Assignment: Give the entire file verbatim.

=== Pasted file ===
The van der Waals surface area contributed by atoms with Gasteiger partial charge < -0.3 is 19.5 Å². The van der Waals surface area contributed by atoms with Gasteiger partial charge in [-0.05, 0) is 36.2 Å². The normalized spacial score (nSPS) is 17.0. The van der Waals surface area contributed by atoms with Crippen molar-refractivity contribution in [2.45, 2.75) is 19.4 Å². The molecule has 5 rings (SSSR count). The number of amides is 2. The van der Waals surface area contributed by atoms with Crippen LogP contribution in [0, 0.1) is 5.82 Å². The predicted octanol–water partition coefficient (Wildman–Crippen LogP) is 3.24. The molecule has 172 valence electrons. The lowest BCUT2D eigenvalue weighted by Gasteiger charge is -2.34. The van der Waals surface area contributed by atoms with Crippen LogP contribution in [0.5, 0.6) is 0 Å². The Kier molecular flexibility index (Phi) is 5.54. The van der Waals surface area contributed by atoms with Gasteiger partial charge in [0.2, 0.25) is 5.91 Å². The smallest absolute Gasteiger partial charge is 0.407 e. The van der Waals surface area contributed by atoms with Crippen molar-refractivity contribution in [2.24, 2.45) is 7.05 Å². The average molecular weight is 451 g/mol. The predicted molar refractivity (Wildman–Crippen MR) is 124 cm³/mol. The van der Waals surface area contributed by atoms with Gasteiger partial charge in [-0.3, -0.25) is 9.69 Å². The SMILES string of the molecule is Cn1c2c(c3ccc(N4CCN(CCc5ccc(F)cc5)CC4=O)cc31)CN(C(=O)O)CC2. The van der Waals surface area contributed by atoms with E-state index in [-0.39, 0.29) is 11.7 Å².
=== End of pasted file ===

The van der Waals surface area contributed by atoms with Gasteiger partial charge < -0.3 is 19.5 Å². The van der Waals surface area contributed by atoms with Gasteiger partial charge in [-0.05, 0) is 36.2 Å². The normalized spacial score (nSPS) is 17.0. The van der Waals surface area contributed by atoms with Crippen molar-refractivity contribution in [2.45, 2.75) is 19.4 Å². The molecule has 5 rings (SSSR count). The number of amides is 2. The van der Waals surface area contributed by atoms with Crippen LogP contribution in [0, 0.1) is 5.82 Å². The predicted octanol–water partition coefficient (Wildman–Crippen LogP) is 3.24. The molecule has 172 valence electrons. The lowest BCUT2D eigenvalue weighted by Gasteiger charge is -2.34. The van der Waals surface area contributed by atoms with Crippen LogP contribution in [0.5, 0.6) is 0 Å². The Kier molecular flexibility index (Phi) is 5.54. The van der Waals surface area contributed by atoms with Gasteiger partial charge in [0.2, 0.25) is 5.91 Å². The smallest absolute Gasteiger partial charge is 0.407 e. The van der Waals surface area contributed by atoms with Crippen molar-refractivity contribution in [2.24, 2.45) is 7.05 Å². The average molecular weight is 451 g/mol. The predicted molar refractivity (Wildman–Crippen MR) is 124 cm³/mol. The van der Waals surface area contributed by atoms with Gasteiger partial charge in [-0.3, -0.25) is 9.69 Å². The SMILES string of the molecule is Cn1c2c(c3ccc(N4CCN(CCc5ccc(F)cc5)CC4=O)cc31)CN(C(=O)O)CC2. The van der Waals surface area contributed by atoms with E-state index in [-0.39, 0.29) is 11.7 Å².